Your 2006 minimum withdrawal must be taken by Dec. 31, 2006. The amount will equal the Dec. 31, 2005, account balance divided by 35.0 (the single life-expectancy figure for someone age 48 minus 1.0 because you are now a year older), and this pattern will continue on for each subsequent year as long as you live. The same drill applies if you inherit Uncle Henry's Roth IRA or SEP account.
In this scenario, you do have one other option: the so-called five-year rule. It simply requires you to completely liquidate the inherited account by no later than Dec. 31 of the fifth year after the year the original account owner dies. Until that date, you can withdraw as much or as little as you wish. For example, if Uncle Henry died in 2004, you'd have until Dec. 31 of 2009 to liquidate his account and pay the resulting tax hit, under the five-year rule. But if you don't need all that money over the next five years, following the five-year rule isn't the tax-smart choice. Why? Because you'd forgo the many additional years of tax-deferral advantages allowed if you choose to gradually liquidate the account over your life expectancy. Of course, in some cases beneficiaries have little choice but to use the five-year rule, should the IRA trust document require it.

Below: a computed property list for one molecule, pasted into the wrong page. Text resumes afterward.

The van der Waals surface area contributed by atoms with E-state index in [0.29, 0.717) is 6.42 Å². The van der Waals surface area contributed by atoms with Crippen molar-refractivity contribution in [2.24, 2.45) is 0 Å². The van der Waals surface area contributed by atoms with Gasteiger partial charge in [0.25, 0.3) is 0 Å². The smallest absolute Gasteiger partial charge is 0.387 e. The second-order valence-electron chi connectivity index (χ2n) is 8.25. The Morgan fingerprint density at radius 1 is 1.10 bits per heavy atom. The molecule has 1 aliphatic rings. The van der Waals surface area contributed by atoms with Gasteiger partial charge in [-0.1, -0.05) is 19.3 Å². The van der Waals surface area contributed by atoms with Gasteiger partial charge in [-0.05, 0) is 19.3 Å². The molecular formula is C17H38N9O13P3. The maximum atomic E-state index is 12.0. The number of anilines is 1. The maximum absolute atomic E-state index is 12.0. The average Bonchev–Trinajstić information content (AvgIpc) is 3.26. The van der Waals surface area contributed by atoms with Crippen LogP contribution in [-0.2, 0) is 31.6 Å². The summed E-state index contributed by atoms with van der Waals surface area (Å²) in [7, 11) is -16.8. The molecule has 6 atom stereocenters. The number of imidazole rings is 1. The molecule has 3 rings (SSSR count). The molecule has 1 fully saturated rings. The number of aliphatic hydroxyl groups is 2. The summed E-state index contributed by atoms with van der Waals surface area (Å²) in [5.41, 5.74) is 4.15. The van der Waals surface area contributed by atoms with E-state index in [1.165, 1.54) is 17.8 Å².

Scenario 2: Uncle Henry dies on or after April 1 of the year after turning 70½
In this case, you simply follow the procedures explained above in Scenario 1. In other words, you must take your initial minimum withdrawal by Dec. 31 of the year after the year the account owner dies using your own life expectancy to calculate the minimum withdrawal amount. The only difference in this scenario? The five-year rule isn't an option. You must also arrange for the deceased account owner's final withdrawal by Dec. 31 of the year of death. That amount is calculated as if the account owner were still alive at year-end, using the taxpayer-friendly rules explained in the article Understanding the IRA Withdrawal Rules.
Once again, the same rules apply if you inherit a Roth IRA or SEP account from the original account owner.
Scenario 3: You inherit an IRA from late Uncle Henry's deceased spouse
OK, the key here's whether the spouse -- let's call her Aunt Sophie -- treated the IRA as her own, or whether it was left in the original account owner's name (specifically, Uncle Henry, Aunt Sophie's deceased husband). What's the difference? Well, as I've discussed in a related article, in many cases the spouse might want to take over the account as her own, since it offers more options, such as delaying minimum withdrawals (assuming the spouse is younger than the account owner) and switching the beneficiary.